Notes to self

Not gold alone brought us hither

Feb 16, 2009

LTE – Start imagining the consequences of 100 MBps

LTE (Long Term Evolution), the most popular pet project from 3GPP promises to deliver data speeds upto 100 MBps. And this is in not-so-distant future even by the standards of internet time. They say the first commercial deployments should go live in 2010 and LTE will be mainstream by 2012.

Now, let me start imagining the consequences of having such data speeds available on a wireless medium, when the norm now (in early 2009) is data speeds in the range of a few Kbps on most networks in most places. This is sometimes true even for 3G networks and you can read about one such story inspired by disappointment 3G speeds here.

Even the early commercial deployments of LTE in 2010 are expected to deliver bandwidths of 8 MBps. Eventually, they will reach speeds upto 100 MBps if the designers of LTE did mean that when they wrote the specs. Whats more, this thing is expected to work, albeit with some reduction in performance, for mobile terminal devices moving at speeds of upto 500 Kmph! That’s faster than you can go on Auto Bahns of Germany where they forgot to put a speed limit. Any faster than that, say Schumacher in his racing car, will probably not want to video chat with his friend about how well he is donig in the race, both because he would put his life at risk and also because the poor dude does not race any more since he was asked to retire so other race drivers could wi. Ok, back to our LTE topic…

Here are things that I think will change when LTE will arive with its full force:

  • Handsets will have to evolve to support applications that can benefit from high bandwidth, which means, streaming video will be pretty much the norm in any handset (yes, I know its this way even now, but later it will be impossible to find a handset that will not support video).
  • Services that provide bandwidth intensive content will flourish and TV show production houses will give equal weightage to mobile consumers.
  • Wired broadband providers will eventually become extinct because laying a physical cable all the way to your doorstep will be prohibitively costly in comparision to wireless.
  • There will be an exodus of people from cities to rural areas because it will no longer be required for people to live in cities just to find employment and yet be connected to the world in every possible way.
  • Voice communication will actually become free of charge, once and for all, no matter what device you use.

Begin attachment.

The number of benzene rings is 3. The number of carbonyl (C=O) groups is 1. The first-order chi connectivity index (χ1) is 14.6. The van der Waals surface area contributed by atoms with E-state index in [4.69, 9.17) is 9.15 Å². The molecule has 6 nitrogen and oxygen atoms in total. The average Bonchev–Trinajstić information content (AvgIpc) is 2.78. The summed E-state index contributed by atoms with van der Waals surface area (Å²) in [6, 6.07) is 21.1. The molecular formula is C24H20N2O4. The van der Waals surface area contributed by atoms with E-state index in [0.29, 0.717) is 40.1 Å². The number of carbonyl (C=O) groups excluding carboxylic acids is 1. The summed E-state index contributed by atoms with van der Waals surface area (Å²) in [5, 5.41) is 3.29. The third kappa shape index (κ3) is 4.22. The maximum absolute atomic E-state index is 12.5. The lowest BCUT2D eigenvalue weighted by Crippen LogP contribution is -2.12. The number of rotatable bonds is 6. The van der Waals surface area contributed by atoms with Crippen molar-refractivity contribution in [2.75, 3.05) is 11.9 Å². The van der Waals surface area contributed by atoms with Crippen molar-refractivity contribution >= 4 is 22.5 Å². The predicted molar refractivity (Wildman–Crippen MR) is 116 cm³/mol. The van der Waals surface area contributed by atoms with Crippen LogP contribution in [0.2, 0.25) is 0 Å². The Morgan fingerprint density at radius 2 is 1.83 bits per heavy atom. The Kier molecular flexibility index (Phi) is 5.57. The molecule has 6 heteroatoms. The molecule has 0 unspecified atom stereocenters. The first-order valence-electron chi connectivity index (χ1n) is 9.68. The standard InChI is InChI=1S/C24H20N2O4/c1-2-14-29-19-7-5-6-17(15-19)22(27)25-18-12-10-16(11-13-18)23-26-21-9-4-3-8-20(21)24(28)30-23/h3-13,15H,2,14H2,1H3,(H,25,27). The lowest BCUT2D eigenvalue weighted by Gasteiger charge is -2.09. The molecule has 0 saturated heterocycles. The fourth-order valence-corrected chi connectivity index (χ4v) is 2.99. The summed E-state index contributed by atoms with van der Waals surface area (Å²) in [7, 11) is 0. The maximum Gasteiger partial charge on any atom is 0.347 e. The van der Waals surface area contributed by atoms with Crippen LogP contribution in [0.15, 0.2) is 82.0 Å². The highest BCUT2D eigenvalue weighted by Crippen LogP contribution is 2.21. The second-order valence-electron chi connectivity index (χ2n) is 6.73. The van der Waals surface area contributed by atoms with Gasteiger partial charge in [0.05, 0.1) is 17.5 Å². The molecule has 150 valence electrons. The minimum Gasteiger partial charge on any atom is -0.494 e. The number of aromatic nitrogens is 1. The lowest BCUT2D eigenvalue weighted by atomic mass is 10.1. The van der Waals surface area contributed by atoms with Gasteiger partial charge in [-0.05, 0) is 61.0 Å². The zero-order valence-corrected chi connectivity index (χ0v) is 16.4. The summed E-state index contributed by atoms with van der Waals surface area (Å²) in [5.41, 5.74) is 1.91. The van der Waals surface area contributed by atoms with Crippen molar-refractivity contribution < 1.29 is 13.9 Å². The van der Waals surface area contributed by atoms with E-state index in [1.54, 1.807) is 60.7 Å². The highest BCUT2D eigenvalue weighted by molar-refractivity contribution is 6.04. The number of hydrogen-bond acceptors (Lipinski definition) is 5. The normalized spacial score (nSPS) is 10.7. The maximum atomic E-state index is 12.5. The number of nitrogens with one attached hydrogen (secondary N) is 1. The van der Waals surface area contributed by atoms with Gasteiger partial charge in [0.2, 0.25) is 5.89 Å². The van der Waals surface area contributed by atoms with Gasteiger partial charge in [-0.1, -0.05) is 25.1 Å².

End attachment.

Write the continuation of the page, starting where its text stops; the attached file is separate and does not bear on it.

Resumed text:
If you are imagining in what other ways things will change, share your thoughts in the comments below. Until then, happy browsing on your slow internet connection!

Feb 14, 2009

Forming a habit in 21 days

I’ve read references to the researched fact that it takes 21 days to form a new habit. This also applies to breaking an old habit and it can be argued that breaking an old habit is — depending on how you look at it — the same as forming a new habit. Nevertheless, I thought of trying this out and decided to form a habit of running in 21 days.

I’ve been running on and off for the last 6 years, and am much better off because of it. But it could have been even better, only if my running program could have been sustained over these years. Every time I reach a point where I am starting to be satisfied with how well I have been running lately, the inevitable happens. I start taking more off days than I should. ‘A day off will do no harm’, I would tell myself and happily take a few days off. Soon, the realization dawns that I am no longer following the routine and going for a run becomes as difficult as it was when I first started. In short, I find myself always fighting my first battle, and while it does keep me in better shape than not doing anything at all – c’mon, I want to see progress.

Back to my experiment. Here are some observations.

Pros:

  • Gave me a reason to follow a routine for 3 weeks. There were no excuses because I was committed to not miss a single day’s run.
  • I tweeted about my daily run to let people know about my plan and that helped me take my program seriously.
  • I wanted to succeed in my plan because I was almost convinced that there will be no effort after 21 days in sticking to this newly formed habit.

Cons:

  • The last point in the ‘pros’ above is a con too. Let me explain…

During this experiment, I had a mindset that all I needed to do was to stick to my running schedule for 21 days and life will be easy thereafter. I will form the habit, and every morning I will find myself getting up right as the first alarm goes off (without snoozing for many times) and then I will watch my body get up, get ready, get out of the door and start running. I will relax while my body finishes the morning run and I shall just trepeat the routine every day.

Turns out, its not that easy. It does help to put together a plan to help you get started, but even after the initial momentum has been overcome, maintaining a routine does take effort — if not as much, some nonetheless.

After my 21 day program, I am again making excuses to myself. But that’s set to change now. A new source of inspiration has arrived in town: twitter hashtag #running. Every time I read a tweet from somebody who just finished a run, it reminds me of my own runs and makes me feel like running.

BTW, I am going for a long run tomorrow morning. Happy days are here again!

Jan 7, 2009

Told you so

Yesterday I talked about the future of publishing and said plagiarism will be detected early and often due to the possibility of searching the internet, including searching in eBooks. Today, New York Times ran an article which talks about just one such incident where plagiarism has been detected and the guilty has admitted having done that. Though the article does not refer to a ‘book search’ that made it possible, I am guessing that is the case. And note that the culprit does not contest the original author’s accusation. There is no way people will not know plagiarism, just because anybody can verify that claim with a simple book search.